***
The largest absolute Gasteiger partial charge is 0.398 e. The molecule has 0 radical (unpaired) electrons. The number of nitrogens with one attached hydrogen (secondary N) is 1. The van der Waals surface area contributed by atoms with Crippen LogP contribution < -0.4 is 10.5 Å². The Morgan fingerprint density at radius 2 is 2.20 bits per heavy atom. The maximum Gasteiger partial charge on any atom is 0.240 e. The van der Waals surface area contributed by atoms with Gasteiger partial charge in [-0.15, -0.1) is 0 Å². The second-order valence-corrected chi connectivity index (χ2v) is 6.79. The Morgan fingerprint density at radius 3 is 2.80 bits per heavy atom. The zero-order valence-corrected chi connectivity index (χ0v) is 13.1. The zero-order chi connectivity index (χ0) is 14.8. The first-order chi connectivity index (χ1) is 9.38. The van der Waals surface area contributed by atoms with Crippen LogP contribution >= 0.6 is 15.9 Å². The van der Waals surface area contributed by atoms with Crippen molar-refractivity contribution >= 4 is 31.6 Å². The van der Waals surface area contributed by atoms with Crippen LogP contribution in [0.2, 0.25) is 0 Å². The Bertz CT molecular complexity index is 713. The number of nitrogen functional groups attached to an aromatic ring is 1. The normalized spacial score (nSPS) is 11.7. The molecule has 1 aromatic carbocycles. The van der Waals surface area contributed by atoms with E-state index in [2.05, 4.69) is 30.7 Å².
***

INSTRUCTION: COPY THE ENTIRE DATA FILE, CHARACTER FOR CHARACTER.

The largest absolute Gasteiger partial charge is 0.398 e. The molecule has 0 radical (unpaired) electrons. The number of nitrogens with one attached hydrogen (secondary N) is 1. The van der Waals surface area contributed by atoms with Crippen LogP contribution < -0.4 is 10.5 Å². The Morgan fingerprint density at radius 2 is 2.20 bits per heavy atom. The maximum Gasteiger partial charge on any atom is 0.240 e. The van der Waals surface area contributed by atoms with Gasteiger partial charge in [-0.15, -0.1) is 0 Å². The second-order valence-corrected chi connectivity index (χ2v) is 6.79. The Morgan fingerprint density at radius 3 is 2.80 bits per heavy atom. The zero-order valence-corrected chi connectivity index (χ0v) is 13.1. The zero-order chi connectivity index (χ0) is 14.8. The first-order chi connectivity index (χ1) is 9.38. The van der Waals surface area contributed by atoms with Crippen LogP contribution >= 0.6 is 15.9 Å². The van der Waals surface area contributed by atoms with Crippen molar-refractivity contribution >= 4 is 31.6 Å². The van der Waals surface area contributed by atoms with Crippen LogP contribution in [0.2, 0.25) is 0 Å². The Bertz CT molecular complexity index is 713. The number of nitrogen functional groups attached to an aromatic ring is 1. The normalized spacial score (nSPS) is 11.7. The molecule has 1 aromatic carbocycles. The van der Waals surface area contributed by atoms with E-state index in [2.05, 4.69) is 30.7 Å².